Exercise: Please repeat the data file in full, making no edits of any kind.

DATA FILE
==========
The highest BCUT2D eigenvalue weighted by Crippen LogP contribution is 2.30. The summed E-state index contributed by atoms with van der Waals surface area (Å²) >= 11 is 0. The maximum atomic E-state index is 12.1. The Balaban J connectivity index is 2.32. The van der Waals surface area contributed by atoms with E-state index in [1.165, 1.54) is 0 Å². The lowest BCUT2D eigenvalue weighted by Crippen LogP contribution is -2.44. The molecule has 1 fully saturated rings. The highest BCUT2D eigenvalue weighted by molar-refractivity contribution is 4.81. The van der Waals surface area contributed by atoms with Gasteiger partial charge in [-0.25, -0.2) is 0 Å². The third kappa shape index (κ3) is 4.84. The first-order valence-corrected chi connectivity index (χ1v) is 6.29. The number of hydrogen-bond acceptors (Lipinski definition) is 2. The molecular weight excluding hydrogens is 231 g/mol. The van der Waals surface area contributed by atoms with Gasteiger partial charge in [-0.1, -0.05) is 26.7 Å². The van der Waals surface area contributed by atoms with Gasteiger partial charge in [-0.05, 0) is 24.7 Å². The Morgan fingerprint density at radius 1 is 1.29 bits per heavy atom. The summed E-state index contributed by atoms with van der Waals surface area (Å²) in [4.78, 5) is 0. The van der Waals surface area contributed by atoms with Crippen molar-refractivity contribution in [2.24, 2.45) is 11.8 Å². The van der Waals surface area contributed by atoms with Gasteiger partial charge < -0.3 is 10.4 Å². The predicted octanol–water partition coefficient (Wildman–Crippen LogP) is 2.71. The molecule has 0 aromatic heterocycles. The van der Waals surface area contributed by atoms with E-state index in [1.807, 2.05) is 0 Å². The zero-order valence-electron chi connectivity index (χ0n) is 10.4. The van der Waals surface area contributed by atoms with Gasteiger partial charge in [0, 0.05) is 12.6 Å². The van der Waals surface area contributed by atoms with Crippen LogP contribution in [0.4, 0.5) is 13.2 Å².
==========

The highest BCUT2D eigenvalue weighted by Crippen LogP contribution is 2.30. The summed E-state index contributed by atoms with van der Waals surface area (Å²) >= 11 is 0. The maximum atomic E-state index is 12.1. The Balaban J connectivity index is 2.32. The van der Waals surface area contributed by atoms with E-state index in [1.165, 1.54) is 0 Å². The lowest BCUT2D eigenvalue weighted by Crippen LogP contribution is -2.44. The molecule has 1 fully saturated rings. The highest BCUT2D eigenvalue weighted by molar-refractivity contribution is 4.81. The van der Waals surface area contributed by atoms with Gasteiger partial charge in [-0.25, -0.2) is 0 Å². The third kappa shape index (κ3) is 4.84. The first-order valence-corrected chi connectivity index (χ1v) is 6.29. The number of hydrogen-bond acceptors (Lipinski definition) is 2. The molecular weight excluding hydrogens is 231 g/mol. The van der Waals surface area contributed by atoms with Gasteiger partial charge in [-0.1, -0.05) is 26.7 Å². The van der Waals surface area contributed by atoms with Gasteiger partial charge in [-0.05, 0) is 24.7 Å². The Morgan fingerprint density at radius 1 is 1.29 bits per heavy atom. The summed E-state index contributed by atoms with van der Waals surface area (Å²) in [4.78, 5) is 0. The van der Waals surface area contributed by atoms with Crippen molar-refractivity contribution in [2.24, 2.45) is 11.8 Å². The van der Waals surface area contributed by atoms with Gasteiger partial charge < -0.3 is 10.4 Å². The predicted octanol–water partition coefficient (Wildman–Crippen LogP) is 2.71. The molecule has 0 aromatic heterocycles. The van der Waals surface area contributed by atoms with E-state index in [1.807, 2.05) is 0 Å². The zero-order valence-electron chi connectivity index (χ0n) is 10.4. The van der Waals surface area contributed by atoms with Gasteiger partial charge in [0, 0.05) is 12.6 Å². The van der Waals surface area contributed by atoms with Crippen LogP contribution in [0.4, 0.5) is 13.2 Å².